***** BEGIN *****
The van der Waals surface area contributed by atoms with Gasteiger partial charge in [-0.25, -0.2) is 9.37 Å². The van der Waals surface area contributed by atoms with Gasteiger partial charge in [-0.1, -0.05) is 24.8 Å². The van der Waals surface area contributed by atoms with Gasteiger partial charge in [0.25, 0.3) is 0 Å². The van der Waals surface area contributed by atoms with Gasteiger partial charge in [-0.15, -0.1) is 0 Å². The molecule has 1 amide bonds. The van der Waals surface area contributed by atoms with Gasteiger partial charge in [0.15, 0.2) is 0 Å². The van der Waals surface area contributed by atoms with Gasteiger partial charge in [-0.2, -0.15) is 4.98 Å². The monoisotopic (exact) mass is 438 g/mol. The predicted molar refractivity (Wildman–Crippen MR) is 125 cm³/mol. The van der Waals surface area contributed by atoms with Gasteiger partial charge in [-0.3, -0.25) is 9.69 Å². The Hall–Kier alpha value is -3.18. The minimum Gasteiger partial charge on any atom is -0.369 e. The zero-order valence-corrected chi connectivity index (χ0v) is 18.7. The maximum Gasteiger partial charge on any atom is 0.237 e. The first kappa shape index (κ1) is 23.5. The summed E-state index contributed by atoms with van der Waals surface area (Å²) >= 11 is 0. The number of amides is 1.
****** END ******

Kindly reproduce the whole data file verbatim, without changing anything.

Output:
The van der Waals surface area contributed by atoms with Gasteiger partial charge in [-0.25, -0.2) is 9.37 Å². The van der Waals surface area contributed by atoms with Gasteiger partial charge in [-0.1, -0.05) is 24.8 Å². The van der Waals surface area contributed by atoms with Gasteiger partial charge in [0.25, 0.3) is 0 Å². The van der Waals surface area contributed by atoms with Gasteiger partial charge in [-0.15, -0.1) is 0 Å². The molecule has 1 amide bonds. The van der Waals surface area contributed by atoms with Gasteiger partial charge in [0.15, 0.2) is 0 Å². The van der Waals surface area contributed by atoms with Gasteiger partial charge in [-0.2, -0.15) is 4.98 Å². The monoisotopic (exact) mass is 438 g/mol. The predicted molar refractivity (Wildman–Crippen MR) is 125 cm³/mol. The van der Waals surface area contributed by atoms with Gasteiger partial charge in [-0.3, -0.25) is 9.69 Å². The Hall–Kier alpha value is -3.18. The minimum Gasteiger partial charge on any atom is -0.369 e. The zero-order valence-corrected chi connectivity index (χ0v) is 18.7. The maximum Gasteiger partial charge on any atom is 0.237 e. The first kappa shape index (κ1) is 23.5. The summed E-state index contributed by atoms with van der Waals surface area (Å²) >= 11 is 0. The number of amides is 1.